Listed Building

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Status: Designated


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Date Added
Supplementary Information Updated
Local Authority
Perth And Kinross
Planning Authority
Perth And Kinross
NO 11471 23915
311471, 723915


William Butterfield, 1849, with various later alterations including 1901-1911, JL & FL Pearson (see Notes). Important Gothic cathedral with exceptionally fine interior components. Buttressed and crocketted with transept crossing and clerestorey, with 1908-11 FL Pearson Lady Chapel, Chapterhouse and vestries to SE, linking to 1936 Tarbolton & Ochterlony former school (currently day centre, 2009). Situated on corner site. Squared and stugged sandstone with contrasting smooth margins. High base course, hoodmoulding, decorative parapet. Pilaster buttresses at clerestory breaking eaves. Pointed arched lancet, 2-, 3-, 4- and 5-light Gothic tracery windows. Some rose tracery windows to gables. Tall, spired fleche with open bellcote to crossing.

FURTHER DESCRIPTION: EAST ELEVATION (KINNOULL STREET): buttressed, with large 5-light tracery window with small circular window above and Celtic cross to gable apex. Ornate octagonal crocketted clasping corner pinnacles.

To left: lower polygonal-apsed Lady chapel with crocketted finials and trefoil openings piercing parapet. Single-storey vestry corridor links to gabled chapterhouse to left and 1936 extension to far left.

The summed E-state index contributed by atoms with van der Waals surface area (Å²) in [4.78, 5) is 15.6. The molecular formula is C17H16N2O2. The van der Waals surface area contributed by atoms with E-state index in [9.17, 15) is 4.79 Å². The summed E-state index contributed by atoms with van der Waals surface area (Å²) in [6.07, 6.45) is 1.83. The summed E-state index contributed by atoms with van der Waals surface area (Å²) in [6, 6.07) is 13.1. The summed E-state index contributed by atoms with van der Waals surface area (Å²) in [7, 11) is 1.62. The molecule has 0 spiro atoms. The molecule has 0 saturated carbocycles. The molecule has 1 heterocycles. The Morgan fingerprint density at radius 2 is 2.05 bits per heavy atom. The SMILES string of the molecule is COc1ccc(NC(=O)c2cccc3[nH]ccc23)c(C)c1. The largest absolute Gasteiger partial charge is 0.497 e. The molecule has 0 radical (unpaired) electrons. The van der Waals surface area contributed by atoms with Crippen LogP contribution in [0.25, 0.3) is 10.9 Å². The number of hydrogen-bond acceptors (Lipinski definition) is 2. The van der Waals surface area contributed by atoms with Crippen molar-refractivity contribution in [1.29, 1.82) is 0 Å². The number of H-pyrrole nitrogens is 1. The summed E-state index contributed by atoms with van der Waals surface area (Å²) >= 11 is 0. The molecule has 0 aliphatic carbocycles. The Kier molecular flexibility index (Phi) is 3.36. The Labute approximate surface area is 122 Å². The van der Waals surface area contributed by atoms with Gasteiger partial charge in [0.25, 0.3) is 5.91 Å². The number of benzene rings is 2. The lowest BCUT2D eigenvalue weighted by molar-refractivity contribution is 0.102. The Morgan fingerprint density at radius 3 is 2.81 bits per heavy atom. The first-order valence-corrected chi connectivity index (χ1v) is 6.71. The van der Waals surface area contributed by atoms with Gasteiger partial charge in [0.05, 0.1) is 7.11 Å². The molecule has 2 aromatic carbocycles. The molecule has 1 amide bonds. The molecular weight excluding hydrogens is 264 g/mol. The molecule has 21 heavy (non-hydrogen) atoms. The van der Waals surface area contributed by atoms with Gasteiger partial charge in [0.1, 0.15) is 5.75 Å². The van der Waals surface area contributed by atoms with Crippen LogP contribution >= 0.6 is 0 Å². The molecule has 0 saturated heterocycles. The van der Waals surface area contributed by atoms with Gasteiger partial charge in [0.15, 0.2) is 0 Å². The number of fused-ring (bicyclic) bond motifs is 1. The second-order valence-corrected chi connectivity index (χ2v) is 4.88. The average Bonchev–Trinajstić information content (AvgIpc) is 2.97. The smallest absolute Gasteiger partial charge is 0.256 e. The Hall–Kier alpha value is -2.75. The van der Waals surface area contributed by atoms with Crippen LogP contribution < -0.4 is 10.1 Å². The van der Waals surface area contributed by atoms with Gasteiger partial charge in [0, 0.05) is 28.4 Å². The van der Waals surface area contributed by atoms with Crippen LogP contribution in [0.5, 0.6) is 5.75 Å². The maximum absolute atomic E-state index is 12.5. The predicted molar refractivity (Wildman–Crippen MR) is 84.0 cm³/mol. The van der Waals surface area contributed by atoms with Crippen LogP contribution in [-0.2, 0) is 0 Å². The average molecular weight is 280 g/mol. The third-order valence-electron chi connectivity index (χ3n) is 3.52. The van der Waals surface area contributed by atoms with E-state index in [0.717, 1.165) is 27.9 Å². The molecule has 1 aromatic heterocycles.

NORTH ELEVATION (ATHOLL STREET): with pointed-arched doorway with central stone mullion and pair of boarded timber entrance doors with decorative metal hinges. Decorative carving to tympanum.

Predominantly stained glass windows or small, leaded glass panes. Grey slates and some leaded roofs.

INTERIOR: (seen 2009). Fine interior decorative scheme. Steeply pitched ceiling with elaborate timber work. Timber wagon roof over chancel. Pointed arches to nave with quatrefoil-plan piers. Crocketted and finialled stone arcaded sedilia to sanctuary walls at E. Rood beam, 1924 Sir Ninian Comper with Crucifixion scene. High altar baldacchino by F L Pearson with statues of saints and biblical scenes. Many stained glass windows.

Lady Chapel with timber vaulted ceiling.

Statement of Special Interest

Place of Worship in use as such. Consecrated in 1850, this was the first cathedral begun in Britain after the Reformation and is important both architecturally and historically. It was begun by the renowned ecclesiastical architect William Butterfield and has undergone a number of alterations and additions. The exterior of the building is Gothic in style and it is an important part of the streetscape in Perth. The interior has a fine ceiling and a number of important and distinctive features.

The building has had a number of building phases, beginning with Butterfield's work in 1849. Only one complete bay of the nave and the three bays of the aisle walls were built at this time. The nave was completed in 1888-90. In 1901-1911, extensive alterations were carried out by FL and JL Pearson. The West end was built and the East end recast with similar octagonal pinnacles. The Lady Chapel was added in 1908-11. Alterations were also made at this time to the interior with new choir stalls, pulpit and high altar, amongst others and including the elaborate baldacchino. John Ninian Comper was one of the most distinguished Gothic church architects of the late 19th and early 20th centuries and he designed a rood screen for the cathedral in 1924. This was removed circa 1985, leaving the beam. The Butterfield reredos is now divided between the vestries. There are a number of high quality stained glass windows.